# 5.2: Divider-Chooser

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The first method we will look at is a method for continuously divisible items. This method will be familiar to many parents - it is the “You cut, I choose” method. In this method, one party is designated the **divider** and the other the **chooser**, perhaps with a coin toss. The method works as follows:

- The divider cuts the item into two pieces that are, in his eyes, equal in value.
- The chooser selects either of the two pieces
- The divider receives the remaining piece

Notice that the divider-chooser method is specific to a two-party division. Examine why this method guarantees a fair division: since the divider doesn’t know which piece he will receive, the rational action for him to take would be to divide the whole into two pieces he values equally. There is no incentive for the divider to attempt to “cheat” since he doesn’t know which piece he will receive. Since the chooser can pick either piece, she is guaranteed that one of them is worth at least 50% of the whole in her eyes. The chooser is guaranteed a piece she values as at least 50%, and the divider is guaranteed a piece he values at 50%.

Two retirees, Fred and Martha, buy a vacation beach house in Florida together, with the agreement that they will split the year into two parts.

**Solution**

Fred is chosen to be the divider, and splits the year into two pieces: November – February and March – October. Even though the first piece is 4 months and the second is 8 months, Fred places equal value on both pieces since he really likes to be in Florida during the winter. Martha gets to pick whichever piece she values more. Suppose she values all months equally. In this case, she would choose the March – October time, resulting in a piece that she values as \(8/12 = 66.7\%\) of the whole. Fred is left with the November – February slot which he values as 50% of the whole.

Of course, in this example, Fred and Martha probably could have discussed their preferences and reached a mutually agreeable decision. The divider-chooser method is more necessary in cases where the parties are suspicious of each other’s motives, or are unable to communicate effectively, such as two countries drawing a border, or two children splitting a candy bar.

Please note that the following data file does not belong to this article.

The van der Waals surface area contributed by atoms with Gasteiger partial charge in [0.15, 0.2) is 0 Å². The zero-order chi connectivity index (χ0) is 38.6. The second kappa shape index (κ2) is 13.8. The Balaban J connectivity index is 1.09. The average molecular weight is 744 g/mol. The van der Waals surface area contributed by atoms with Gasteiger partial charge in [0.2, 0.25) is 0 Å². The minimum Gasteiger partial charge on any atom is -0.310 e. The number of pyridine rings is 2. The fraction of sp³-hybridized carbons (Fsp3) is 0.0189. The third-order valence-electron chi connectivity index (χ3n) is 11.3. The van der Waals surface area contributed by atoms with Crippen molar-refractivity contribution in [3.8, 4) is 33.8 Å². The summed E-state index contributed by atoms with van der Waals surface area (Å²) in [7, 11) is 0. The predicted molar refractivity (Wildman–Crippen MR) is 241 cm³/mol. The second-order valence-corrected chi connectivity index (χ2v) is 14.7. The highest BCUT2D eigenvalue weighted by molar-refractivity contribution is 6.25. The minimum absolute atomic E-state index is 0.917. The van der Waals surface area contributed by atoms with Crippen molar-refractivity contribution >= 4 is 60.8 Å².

Dustin and Quinn were given an apple pie and a chocolate cake, and need to divide them. Dustin values the apple pie at $6 and the chocolate cake at $4. Quinn values the apple pie as $4 and the chocolate cake at $10. Describe a fair division if Quinn is dividing, and specify which “half” Dustin will choose.

**Answer**-
There are a lot of possible fair divisions Quinn could make. Since she values the two desserts at $14 together, a fair share in her eyes is $7. Notice since Dustin values the desserts at $10 together, a fair share in his eyes is $5 of value. A couple possible divisions:

\(\begin{array}{|l|l|l|}

\hline \text { Piece 1 } & \text { Piece 2 } & \text { Dustin would choose } \\

\hline \frac{7}{10} \text { chocolate (\$7) } & \frac{3}{10} \text { chocolate (\$3) } & \text { Piece 2. Value in his eyes: } \\

\text { No pie (\$0) } & \text { All pie (\$4) } & \$ 6+3 / 10 \cdot \$ 4=\$ 7.20 \\

\hline \text { 1/2 chocolate (\$5) } & \frac{1}{2}\text { chocolate (\$5) } & \text { Either. Value in his eyes: } \\

\frac{1}{2} \text{ pie (\$2) } & \frac{1}{2}\text { pie (\$2) } & \frac{1}{2} \cdot \$ 6+\frac{1}{2} \cdot \$ 4=\$ 5 \\

\hline

\end{array}\)

Things quickly become more complicated when we have more than two parties involved. We will look at three different approaches. But first, let us look at one that doesn’t work.